Monday, March 23, 2015

Little Things Monday: My Big Helper

There are some pretty tough moments with little ones. Three-year-olds can be so charming one moment and so difficult the next.

This is one of those moments where I felt like maybe something is going right in this little boy's upbringing.

Big Bro A picked up this bag from the shelf all by himself and started off with it. Sure, we had a shopping cart; he didn't need to carry it. But his sweet little heart told him to help Mommy, and he did it all on his own. I love it.

I'm grateful for a little man who is growing up into such a big helper. I actually love bringing him to the store with me for real now (versus when they're super little and it's really much faster and easier to go alone). He keeps me company, he helps me find things on the shelf, and he helps me carry the groceries. Well... unless he goes into an overtired tantrum. Oh, three-year-olds. Generally, though, bringing him with me brings me so much joy.

I'm thankful for Big Brother A, my great little helper.

Wednesday, March 18, 2015

We have a bed! ... Again!

In September of 2013, Josh and I were getting ourselves set up for foster care. We really didn't need much, but one of our biggest needs was either a bed or a crib to make room for our foster babies.

God provides in the bigs and littles. The timing was perfect and beyond what I had expected. I love when God uses people to meet each other's needs. You can check out our post about getting Big Brother A's toddler bed here.

You know what? Big Bro A is starting to outgrow that little bed. He's 3 1/2 now. Josh and I have been talking about looking around for a bigger bed for him. We weren't ready to make a priority out of it, budget-wise. He could technically still fit in the little bed. It was just getting a little less roomy.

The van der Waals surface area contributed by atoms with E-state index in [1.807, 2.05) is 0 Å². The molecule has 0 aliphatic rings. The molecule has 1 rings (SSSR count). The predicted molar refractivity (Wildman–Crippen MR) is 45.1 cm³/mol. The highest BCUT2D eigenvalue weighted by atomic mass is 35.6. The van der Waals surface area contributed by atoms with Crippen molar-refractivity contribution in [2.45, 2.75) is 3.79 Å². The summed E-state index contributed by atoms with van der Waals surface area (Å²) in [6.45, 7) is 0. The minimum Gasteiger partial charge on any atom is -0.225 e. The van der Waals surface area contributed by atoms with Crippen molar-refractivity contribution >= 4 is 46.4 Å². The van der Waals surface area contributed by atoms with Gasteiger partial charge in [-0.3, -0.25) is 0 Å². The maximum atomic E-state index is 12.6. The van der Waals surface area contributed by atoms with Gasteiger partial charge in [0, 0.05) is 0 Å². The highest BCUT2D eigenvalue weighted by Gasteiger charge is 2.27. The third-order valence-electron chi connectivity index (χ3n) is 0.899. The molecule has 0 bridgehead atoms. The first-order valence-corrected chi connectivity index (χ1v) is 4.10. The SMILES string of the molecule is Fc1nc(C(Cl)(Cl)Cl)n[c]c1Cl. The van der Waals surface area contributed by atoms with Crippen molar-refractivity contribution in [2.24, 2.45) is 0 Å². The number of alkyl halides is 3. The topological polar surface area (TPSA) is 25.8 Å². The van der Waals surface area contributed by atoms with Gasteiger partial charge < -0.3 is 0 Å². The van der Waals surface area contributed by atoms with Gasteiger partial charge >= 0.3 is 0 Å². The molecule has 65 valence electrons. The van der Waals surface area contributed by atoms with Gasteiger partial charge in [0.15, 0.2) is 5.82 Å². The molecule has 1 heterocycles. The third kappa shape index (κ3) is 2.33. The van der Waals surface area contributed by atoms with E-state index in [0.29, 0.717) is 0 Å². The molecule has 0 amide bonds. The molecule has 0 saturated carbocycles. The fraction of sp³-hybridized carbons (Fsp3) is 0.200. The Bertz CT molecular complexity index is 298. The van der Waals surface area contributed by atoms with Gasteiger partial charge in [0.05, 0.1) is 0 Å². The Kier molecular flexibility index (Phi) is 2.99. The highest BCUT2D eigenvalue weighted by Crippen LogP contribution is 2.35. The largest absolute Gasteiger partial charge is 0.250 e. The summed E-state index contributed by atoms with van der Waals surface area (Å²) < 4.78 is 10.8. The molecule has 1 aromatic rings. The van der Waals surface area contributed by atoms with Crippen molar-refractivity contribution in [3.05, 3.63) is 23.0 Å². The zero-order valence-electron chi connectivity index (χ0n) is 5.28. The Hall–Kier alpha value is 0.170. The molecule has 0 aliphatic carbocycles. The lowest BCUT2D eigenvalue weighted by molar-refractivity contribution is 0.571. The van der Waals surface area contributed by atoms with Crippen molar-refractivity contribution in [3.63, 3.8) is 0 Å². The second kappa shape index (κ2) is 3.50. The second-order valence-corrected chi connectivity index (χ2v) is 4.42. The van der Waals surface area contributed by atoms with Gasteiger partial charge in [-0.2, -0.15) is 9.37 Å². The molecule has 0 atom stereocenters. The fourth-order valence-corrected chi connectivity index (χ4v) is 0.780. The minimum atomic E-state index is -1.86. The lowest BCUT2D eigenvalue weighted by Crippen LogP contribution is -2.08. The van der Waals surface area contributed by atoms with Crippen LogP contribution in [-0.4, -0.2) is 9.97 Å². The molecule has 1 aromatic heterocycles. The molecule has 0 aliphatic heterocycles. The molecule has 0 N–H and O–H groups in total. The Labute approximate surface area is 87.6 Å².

Guess what? One of the amazing people we have had the privilege of meeting through foster care offered up a free race car bed and mattress. It couldn't have been more perfect for our little dude.

We might not use the toddler bed right away. But now we can, if we need it. You never know.

I just love that our God is a God who pays attention to detail. The big questions - how long will Baby S be here; how do we love on his Parent and still keep healthy boundaries; what does our future family look like - those won't be answered any time soon, despite my wish for answers! But the little things make me remember : God knows. And he cares.

And this bed? Awesome.

Ignore the cat. She's not your friend. This is the only time she will look cute to you. The other times she will be hissing.

Monday, March 16, 2015

Little Things Monday: Rain Boots Are Not Just For Rain

I think there is a general misunderstanding out there in the big world.

Mostly I hear it from older men and women in the grocery store.

"Where is the rain??" they ask.

"You're all prepared for a big storm!" they say.

I just want to set this straight:

When you're three, a raincoat and rain boots are not necessarily because it is raining.

It is equally valid to wear a raincoat and rain boots because there are puddles out there that are begging to be made into rain by busy preschooler feet.

It is also equally valid to wear a raincoat and rain boots because three-year-olds know that rain coats look cool and mommies know that rain boots are one of the first things toddlers can put on with total independence.

So, without further ado, a little celebration of all the puddle-jumping, raincoat-sporting spring days to come in the next couple of months.

Wednesday, March 11, 2015

Love, Addiction and Biology

There are a lot of misconceptions about parents whose children are in foster care.

I've gotten some questions that are pretty incredibly misinformed, like "Doesn't Parent want him back?" and "Isn't Parent going to take him back again?", as if Parent is choosing to leave Baby S in care.

Before getting into different reasons children are in care, I want to set this straight: Parents choose their actions. Judges choose when children return home. Birth parents cannot decide they are ready to parent again and then just do it. They have to go through court. This process may take a while, even for a parent who is following the plan the county sets up for them. There are a lot of factors that make even a simple case become unpredictable and far from straight-forward. Sometimes, certain actions mean that parents must demonstrate the ability to stay on track for a period of time before they can try parenting again, no matter how well they are doing.

Babies come into care for a lot of reasons. In our case, Parent has never expressed the desire to leave Baby S. Parent has only wanted to have Baby S return as quickly as possible. This does not always translate into totally straight-forward progress, but Parent's desire for reunification is very real. Parent's love for Baby S is very real, too.